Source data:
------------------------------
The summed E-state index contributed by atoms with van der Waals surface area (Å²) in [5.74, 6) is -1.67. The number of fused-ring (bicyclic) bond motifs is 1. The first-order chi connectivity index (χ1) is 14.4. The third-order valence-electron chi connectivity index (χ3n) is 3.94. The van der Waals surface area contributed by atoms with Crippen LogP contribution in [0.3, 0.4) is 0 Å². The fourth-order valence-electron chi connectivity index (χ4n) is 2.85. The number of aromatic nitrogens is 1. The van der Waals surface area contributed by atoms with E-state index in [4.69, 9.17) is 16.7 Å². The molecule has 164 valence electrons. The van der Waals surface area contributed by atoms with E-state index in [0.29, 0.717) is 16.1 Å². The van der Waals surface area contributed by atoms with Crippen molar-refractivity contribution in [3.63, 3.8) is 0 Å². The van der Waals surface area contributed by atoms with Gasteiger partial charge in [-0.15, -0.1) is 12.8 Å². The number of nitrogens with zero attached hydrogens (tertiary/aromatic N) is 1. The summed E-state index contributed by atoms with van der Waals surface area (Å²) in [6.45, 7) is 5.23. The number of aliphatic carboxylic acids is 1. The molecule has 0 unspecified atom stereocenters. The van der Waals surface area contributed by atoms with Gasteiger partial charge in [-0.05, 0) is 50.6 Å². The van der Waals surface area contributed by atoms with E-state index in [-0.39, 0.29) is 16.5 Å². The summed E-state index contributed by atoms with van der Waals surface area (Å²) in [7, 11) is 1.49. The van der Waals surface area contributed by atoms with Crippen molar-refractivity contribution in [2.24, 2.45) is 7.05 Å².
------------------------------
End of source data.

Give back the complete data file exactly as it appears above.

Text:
The summed E-state index contributed by atoms with van der Waals surface area (Å²) in [5.74, 6) is -1.67. The number of fused-ring (bicyclic) bond motifs is 1. The first-order chi connectivity index (χ1) is 14.4. The third-order valence-electron chi connectivity index (χ3n) is 3.94. The van der Waals surface area contributed by atoms with Crippen LogP contribution in [0.3, 0.4) is 0 Å². The fourth-order valence-electron chi connectivity index (χ4n) is 2.85. The number of aromatic nitrogens is 1. The van der Waals surface area contributed by atoms with E-state index in [4.69, 9.17) is 16.7 Å². The molecule has 164 valence electrons. The van der Waals surface area contributed by atoms with E-state index in [0.29, 0.717) is 16.1 Å². The van der Waals surface area contributed by atoms with Crippen molar-refractivity contribution in [3.63, 3.8) is 0 Å². The van der Waals surface area contributed by atoms with Gasteiger partial charge in [-0.15, -0.1) is 12.8 Å². The number of nitrogens with zero attached hydrogens (tertiary/aromatic N) is 1. The summed E-state index contributed by atoms with van der Waals surface area (Å²) in [6.45, 7) is 5.23. The number of aliphatic carboxylic acids is 1. The molecule has 0 unspecified atom stereocenters. The van der Waals surface area contributed by atoms with Gasteiger partial charge in [-0.05, 0) is 50.6 Å². The van der Waals surface area contributed by atoms with E-state index in [-0.39, 0.29) is 16.5 Å². The summed E-state index contributed by atoms with van der Waals surface area (Å²) in [7, 11) is 1.49. The van der Waals surface area contributed by atoms with Crippen molar-refractivity contribution in [2.24, 2.45) is 7.05 Å².